Mr Kwame Pianim, an Economist, has advised the government not to “touch” the Free Senior High School (SHS) policy in the quest to review flagship programmes.
He called for the cutting down on expenditure on less priority areas, with funds channelled to pertinent sectors of the economy.
“This small country with more Ministers than the UK and US doesn’t make sense, and every Minister has about two cars. It doesn’t make sense in a country of 30 million with 16 regions. Let’s cut down on expenditure, review our ex-gratia and give it out only once.
We must also cut down on the number of Ministers,” he said.
Mr Pianim said this in a television discussion on the topic, “IMF DEAL: The Case For Review Of Flagship Programmes”.
Government recently told the International Monetary Fund (IMF) that it would review all flagship programmes as part of the US$3 billion IMF bailout agreement.
Mr Pianim described education as a great transformer of life thus everyone should be allowed to benefit from the Free SHS Programme.
“Let’s make sure that the children are properly educated, the quality of the education is good, teachers are well paid… Let’s spend the money
there and there won’t be any money left to build a cathedral, to buy V-8 for people, for Ministers to board first class when they can go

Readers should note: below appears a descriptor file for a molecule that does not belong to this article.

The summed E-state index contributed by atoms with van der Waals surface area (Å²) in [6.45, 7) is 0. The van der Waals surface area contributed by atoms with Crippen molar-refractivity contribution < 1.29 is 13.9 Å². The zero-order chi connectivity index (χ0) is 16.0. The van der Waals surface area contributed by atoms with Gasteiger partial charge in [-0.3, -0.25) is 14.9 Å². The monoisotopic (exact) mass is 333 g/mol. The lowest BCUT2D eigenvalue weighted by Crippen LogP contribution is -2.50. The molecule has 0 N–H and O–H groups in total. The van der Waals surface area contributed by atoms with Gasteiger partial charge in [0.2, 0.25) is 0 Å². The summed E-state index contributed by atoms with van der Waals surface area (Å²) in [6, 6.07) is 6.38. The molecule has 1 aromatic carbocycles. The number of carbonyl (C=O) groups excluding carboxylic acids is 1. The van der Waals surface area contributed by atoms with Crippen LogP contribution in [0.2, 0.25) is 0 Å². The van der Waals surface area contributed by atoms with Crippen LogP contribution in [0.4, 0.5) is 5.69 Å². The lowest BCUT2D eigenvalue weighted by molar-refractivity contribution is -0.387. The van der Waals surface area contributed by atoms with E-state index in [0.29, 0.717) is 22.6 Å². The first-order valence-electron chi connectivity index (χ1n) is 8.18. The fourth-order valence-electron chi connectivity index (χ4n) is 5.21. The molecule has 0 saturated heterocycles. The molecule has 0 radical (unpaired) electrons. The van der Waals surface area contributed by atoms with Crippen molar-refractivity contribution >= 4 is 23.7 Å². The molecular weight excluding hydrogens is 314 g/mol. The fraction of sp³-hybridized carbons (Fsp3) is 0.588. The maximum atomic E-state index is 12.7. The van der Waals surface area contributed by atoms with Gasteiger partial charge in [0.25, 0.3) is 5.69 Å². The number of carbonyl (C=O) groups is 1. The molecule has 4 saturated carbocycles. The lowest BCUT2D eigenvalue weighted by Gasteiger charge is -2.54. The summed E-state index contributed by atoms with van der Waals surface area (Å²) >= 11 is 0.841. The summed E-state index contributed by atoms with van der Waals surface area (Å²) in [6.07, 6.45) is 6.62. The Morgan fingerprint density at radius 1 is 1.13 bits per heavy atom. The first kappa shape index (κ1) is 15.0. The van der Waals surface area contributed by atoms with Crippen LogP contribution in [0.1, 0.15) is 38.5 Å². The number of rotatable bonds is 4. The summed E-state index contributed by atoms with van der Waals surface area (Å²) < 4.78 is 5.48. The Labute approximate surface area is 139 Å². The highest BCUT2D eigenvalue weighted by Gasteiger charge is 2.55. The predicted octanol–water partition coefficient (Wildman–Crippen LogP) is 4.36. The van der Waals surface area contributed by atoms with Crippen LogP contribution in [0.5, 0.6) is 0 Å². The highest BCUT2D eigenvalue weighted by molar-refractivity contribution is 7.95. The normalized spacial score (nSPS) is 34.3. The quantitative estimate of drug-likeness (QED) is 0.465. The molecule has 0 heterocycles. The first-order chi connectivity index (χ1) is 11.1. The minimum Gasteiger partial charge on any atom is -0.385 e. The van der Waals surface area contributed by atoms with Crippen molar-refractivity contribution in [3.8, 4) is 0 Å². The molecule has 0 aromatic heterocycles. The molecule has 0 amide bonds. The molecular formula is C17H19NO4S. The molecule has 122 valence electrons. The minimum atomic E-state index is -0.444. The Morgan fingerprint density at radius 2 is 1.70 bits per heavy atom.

economy,” he said.
He said Government’s return to the IMF was an opportunity for the country to learn from its past mistakes.
“We’ve been going to the IMF several times since independence. This is the time Ghanaians must sit down and pay attention to what they’ve been doing wrong that won’t end us at the IMF again.”
Dr John Ampontuah Kumah, Deputy Minister for Finance, said Government must look at ways to reduce the waste in public expenditures to sustain the economy.
“We must deal with the ghost names and the things that drag and are repetitive; the inefficiencies that create waste is where we must all focus so that we bring down the burden,” he said.
He debunked the assertion that the Free SHS implementation had affected the quality of education at that level, adding that, in the last West African Examinations Council (WAEC) West African Senior School Certificate Examination (WASSCE) Report, Ghana topped West Africa in terms of quality in performance.
Dr Clement Abas Apaak, Deputy Ranking Member, Education Committee of Parliament, said the calls from the National Democratic Congress (NDC) for a review of the Free SHS policy had nothing to do with the quantum of resources being invested into the programme, but implementation challenges.
“The Free SHS policy is a good policy but we believe that it still continues to be bedevilled with implementation challenges and that is the reason for the call for the review,” he said.
He said there had been concerns by some lecturers over the poor quality of students coming from SHS to tertiary institutions, with some calling for entrance examination.